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About this book
About this book
This collection undertakes the study of ecopolitical movements across the world from a critical standpoint. Through its use of terms like 'primitiveness' and 'pristine nature', conservation ideology perpetuates a patronising approach towards indigenous peoples alongside the unequal distribution of power and wealth. This careful, anthropological argument should lead us to question our assumptions about environmental protection.
Eeva Berglund (Goldsmiths) and David G. Anderson (Aberdeen) Cristina Adams (Sao Paulo) Anja Nygren (Helsinki) Introduction: Towards an ethnography of ecological undeprivilege Pitfalls of Synchronicity: A case study of the Caicaras in the Atlantic Rainforest of South-eastern Brazil Nature as contested terrain: Conflicts over wilderness protection and local livelihoods in Rio San Juan, Nicaragua Nicola Frost (Goldsmiths) and Rachel Wrangham (LSE) Sian Sullivan (SOAS) Dawn Chatty (Oxford) Bornali Halder (Oxford) David M. Ellis (Kent) Luna Rolle (Paris) David G. Anderson (Aberdeen) Stephen Nugent (Goldsmiths) The Environment at the Periphery: Conflicting discourses on the forest in Tanimbar, Eastern Indonesia Protest, Conflict and Litigation: Dissent or libel in resistance to a conservancy in North-West Namibia Environmentalism in the Syrian Badia: The assumptions of degradation, protection and Bedouin misuse 'Ecocide and Genocide': Explorations of environmental justice in Lakota Sioux country Promoting consumption in the rainforest: Global conservation in Papua New Guinea 'We still are Soviet People': Youth ecological culture in the Republic of Tatarstan and the legacy of the Soviet Union' The ecology of markets in Siberia - Dario Novellino, Contrasting landscapes, conflicting ontologies: Assessing environmental conservation on Palawan Island (The Philippines) Ecologism as an Idiom in Amazonian anthropology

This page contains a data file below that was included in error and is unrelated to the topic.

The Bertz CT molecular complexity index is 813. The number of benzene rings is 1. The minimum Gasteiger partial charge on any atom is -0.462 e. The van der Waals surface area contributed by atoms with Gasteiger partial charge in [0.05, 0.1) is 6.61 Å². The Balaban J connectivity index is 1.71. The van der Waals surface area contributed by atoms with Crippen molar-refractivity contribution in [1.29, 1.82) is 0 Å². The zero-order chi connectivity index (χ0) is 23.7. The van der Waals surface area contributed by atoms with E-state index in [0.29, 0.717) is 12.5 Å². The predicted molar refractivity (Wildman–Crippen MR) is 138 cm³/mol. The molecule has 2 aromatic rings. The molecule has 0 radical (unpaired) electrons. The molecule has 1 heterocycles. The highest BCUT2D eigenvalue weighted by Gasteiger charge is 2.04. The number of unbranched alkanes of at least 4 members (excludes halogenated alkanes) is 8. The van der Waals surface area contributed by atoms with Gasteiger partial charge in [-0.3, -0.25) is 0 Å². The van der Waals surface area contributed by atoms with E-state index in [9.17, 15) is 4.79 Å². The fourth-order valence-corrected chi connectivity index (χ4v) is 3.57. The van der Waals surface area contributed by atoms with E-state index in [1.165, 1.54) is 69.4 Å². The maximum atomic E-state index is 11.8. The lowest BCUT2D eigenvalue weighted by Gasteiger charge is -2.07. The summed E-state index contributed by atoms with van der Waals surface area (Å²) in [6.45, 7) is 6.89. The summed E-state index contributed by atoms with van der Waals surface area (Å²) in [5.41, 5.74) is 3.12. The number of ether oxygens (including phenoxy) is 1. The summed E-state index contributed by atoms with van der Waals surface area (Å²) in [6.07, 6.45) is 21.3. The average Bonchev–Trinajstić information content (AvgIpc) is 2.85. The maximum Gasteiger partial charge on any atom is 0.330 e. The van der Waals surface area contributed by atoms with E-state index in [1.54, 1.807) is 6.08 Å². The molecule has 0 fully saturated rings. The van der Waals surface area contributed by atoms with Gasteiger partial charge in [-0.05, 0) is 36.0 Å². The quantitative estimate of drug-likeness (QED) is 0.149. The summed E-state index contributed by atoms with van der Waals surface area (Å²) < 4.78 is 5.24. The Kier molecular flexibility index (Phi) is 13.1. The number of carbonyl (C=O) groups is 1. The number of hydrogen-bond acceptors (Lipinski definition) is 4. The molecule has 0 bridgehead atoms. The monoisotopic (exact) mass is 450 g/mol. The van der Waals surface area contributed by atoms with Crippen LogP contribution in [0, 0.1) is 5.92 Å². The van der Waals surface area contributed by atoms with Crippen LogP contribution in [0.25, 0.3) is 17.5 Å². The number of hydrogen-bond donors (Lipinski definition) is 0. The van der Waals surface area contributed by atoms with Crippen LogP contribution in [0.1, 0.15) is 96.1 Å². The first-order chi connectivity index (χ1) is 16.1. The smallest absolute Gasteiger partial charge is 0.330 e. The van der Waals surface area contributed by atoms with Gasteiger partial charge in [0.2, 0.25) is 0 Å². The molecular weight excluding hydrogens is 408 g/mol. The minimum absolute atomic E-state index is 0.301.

David G. Anderson is a Lecturer in the Department of Sociology and Anthropology at the University of Aberdeen. He has previously written Identity and Ecology in Arctic Siberia (OUP, 2000). Eeva Berglund is a Lecturer in Anthropology at Goldsmiths' College, University of London. She has written previously on the anthropology and history of environmental politics, including Knowing Nature, Knowing Science (White Horse Press, 1998).